I think there should be a different system altogether, one that considers natural aptitude, affinities for certain topics, technical vocabulary and so on, and it would, by definition, be very personal. I hope to write more about that soon.

P.S. Here’s a very good JALUP post on levels and “native” “fluency”.


Moving to France: By the Numbers

I wanted to be very transparent about the costs involved in this from the outset because there’s so little financial transparency in these conversations online, particularly when it comes to expat life in Europe. Everybody’s stories always seem to begin with “I sold everything I owned” and end with “and moved abroad”, which is like, okay, good for you, but …?! I intend to keep the financial conversation very open and honest here, and I hope this will help anyone contemplating a move of their own.

Annual Budget

The TL;DR version: in order to be financially comfortable and confident, I need to leave the US with at least $65,000. Forty-five of that will be my “spending” money, $20,000 will remain in “reserve”. This is so that I’m protected in either of the following cases:

  • I lose all of my freelance work and find nothing else while in France (the $45,000)
  • I need to return to the US, temporarily or permanently, for whatever reason (the $20,000)

Ideally, at the end of my 16 months, I would love to say that I still have the $65,000 I came with. That is unlikely, but it won’t hurt to try. Currently, I’m sitting on just under $38,000 in savings and another $5,500 in an IRA, though that I’m not touching. Here’s how I plan on filling the gap:

Savings Plan

If my estimates are correct, my annual income both this year and next will hover right around $105,000. I say “estimates” because that’ll depend on my bonus and my freelance income, which is sometimes a matter of blind luck. In addition to my full-time job, I consult for a number of different companies on the side in the field of anti-corruption and anti-fraud, broadly speaking. Sometimes these are tiny gigs, sometimes not, it all depends on the mysterious ways of the market.

If you’re thinking to yourself, “what the hell, that’s a lot of money, what’s her problem”, you’re almost entirely correct in thinking so, but I live in a very expensive city (DC), travel a lot, and sometimes get hit with unexpected bills, just like everyone else. Plus, I’m a contractor, so I pay more in taxes than a regular employee and have fewer benefits. Additionally, due to the asinine tax system we have, there are some categories in which it actually makes more sense for me to spend the money I have than to save it – for example, I could spend ~ $3,500 on “educational expenses”, or I could end up paying a very large percentage of that to the government, so instead I choose to invest in some kind of skill or competency. I can’t squirrel away huge chunks of my income every month, but I’ll obviously try to rein some things in.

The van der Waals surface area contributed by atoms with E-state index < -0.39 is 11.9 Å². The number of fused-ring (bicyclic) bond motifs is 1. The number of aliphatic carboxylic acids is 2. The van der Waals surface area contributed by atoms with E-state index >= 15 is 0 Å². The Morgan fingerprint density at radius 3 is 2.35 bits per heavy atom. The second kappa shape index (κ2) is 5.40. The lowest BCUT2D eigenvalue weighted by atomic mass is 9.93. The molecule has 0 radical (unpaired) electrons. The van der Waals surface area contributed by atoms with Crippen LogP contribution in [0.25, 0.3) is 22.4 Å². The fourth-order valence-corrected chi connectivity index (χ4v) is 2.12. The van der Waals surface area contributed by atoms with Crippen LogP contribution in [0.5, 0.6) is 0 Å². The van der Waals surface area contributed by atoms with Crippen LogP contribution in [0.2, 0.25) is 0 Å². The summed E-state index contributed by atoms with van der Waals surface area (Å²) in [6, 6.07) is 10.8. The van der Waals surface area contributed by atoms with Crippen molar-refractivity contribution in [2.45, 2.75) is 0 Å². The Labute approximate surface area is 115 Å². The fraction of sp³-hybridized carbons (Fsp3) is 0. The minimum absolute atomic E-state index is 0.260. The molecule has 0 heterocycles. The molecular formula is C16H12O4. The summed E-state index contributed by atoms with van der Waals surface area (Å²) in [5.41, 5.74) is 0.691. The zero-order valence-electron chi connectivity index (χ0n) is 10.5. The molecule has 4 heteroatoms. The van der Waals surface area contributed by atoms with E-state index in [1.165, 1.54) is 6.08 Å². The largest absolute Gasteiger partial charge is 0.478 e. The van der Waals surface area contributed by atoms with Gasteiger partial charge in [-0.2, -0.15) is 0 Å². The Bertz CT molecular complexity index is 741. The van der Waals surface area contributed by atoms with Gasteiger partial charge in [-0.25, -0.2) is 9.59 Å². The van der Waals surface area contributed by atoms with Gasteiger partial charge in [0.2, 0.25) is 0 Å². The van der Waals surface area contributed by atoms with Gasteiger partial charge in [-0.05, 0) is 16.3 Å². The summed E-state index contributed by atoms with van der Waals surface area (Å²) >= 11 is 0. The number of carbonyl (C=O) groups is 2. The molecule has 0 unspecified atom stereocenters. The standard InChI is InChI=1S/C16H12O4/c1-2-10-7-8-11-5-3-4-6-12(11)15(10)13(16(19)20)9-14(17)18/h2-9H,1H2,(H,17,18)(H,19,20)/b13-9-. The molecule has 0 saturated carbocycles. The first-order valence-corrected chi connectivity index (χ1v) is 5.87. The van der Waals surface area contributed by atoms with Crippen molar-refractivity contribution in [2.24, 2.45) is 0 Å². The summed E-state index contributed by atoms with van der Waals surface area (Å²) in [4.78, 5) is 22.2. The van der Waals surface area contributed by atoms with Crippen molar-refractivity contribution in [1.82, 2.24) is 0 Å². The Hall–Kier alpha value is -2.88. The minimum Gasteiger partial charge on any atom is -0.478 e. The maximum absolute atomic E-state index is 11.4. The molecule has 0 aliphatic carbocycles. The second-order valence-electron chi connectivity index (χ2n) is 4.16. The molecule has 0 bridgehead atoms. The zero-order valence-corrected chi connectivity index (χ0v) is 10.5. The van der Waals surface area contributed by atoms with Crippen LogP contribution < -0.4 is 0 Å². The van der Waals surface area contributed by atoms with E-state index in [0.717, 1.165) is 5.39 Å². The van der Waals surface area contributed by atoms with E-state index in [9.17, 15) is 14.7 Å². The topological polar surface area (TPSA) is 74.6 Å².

The goal will be to budget carefully (I’ll post my budget spreadsheet for anyone interested), eliminate wasteful spending (more on this later), and put away $1,000 in salary per month. With a tentative departure date of October 1, 2017, I should be $12,000 closer to my goal.

The remaining $15,000, hopefully more, as much as possible, will have to be made up of freelance income. If I take on one to two projects per week at my standard rate, approximately $250 per project, I should be able to get an extra $1,500 per month, or another $18,000 total by my departure. That would put me on the tarmac at $68,000, which is a good place to be. This number shoots up astronomically if I land a golden egg client, though little depends on me in that regard, or if I become a total shut-in and work 80-hour weeks, which I could do, but won’t. Because a lot of my side income depends on precision and attention to detail, I try not to overwhelm myself, since there comes a point beyond which I’m too tired and I just risk producing a subpar work product, therefore jeopardizing future earnings.

I mentioned that there are some big expenses I can’t cut, but there are also some I won’t. I’ll cover this in a comprehensive budget post soon, but this is another thing I feel often makes expat/travel/living abroad blogs disingenuous – all of the “I moved into my parents’ basement and ate air, and so can you!” posts disregard the realities of everyone else’s life circumstances, unique by definition.

Savings Recap

$38,000 in savings today

+ $1,000/mo x 12 = $12,000 to be saved from salary

+ $1,500/mo x 12 = $18,000 to be saved from freelance income

= $68,000

As you may recall from about a million words ago, at least $45,000 of those $65,000 – $68,000 will be needed to cover expenses for 16 months. Here’s how I arrived at this figure:

Monthly Budget by Category

Rent: EUR 800 – I’ll probably use Airbnb due to advantageous credit card terms (each dollar I spend will net me 3 bonus miles) and not having to worry about hooking up wifi, cable, a washing machine, etc. I’ll try to go as low as I can here, but I have several non-negotiables: walking/tram distance to both school and the city center, a washing machine (sorry, #gringa), and pets allowed. Some kind of cable TV setup purely for constant practice/immersion would also be helpful.

Health insurance: EUR 45 – I’m overestimating a bit, but let’s just say it’ll be that

Food: EUR 500 – I’m way overestimating this category, but having a bit of a buffer here will help me to be able to move things around a bit in other categories as needed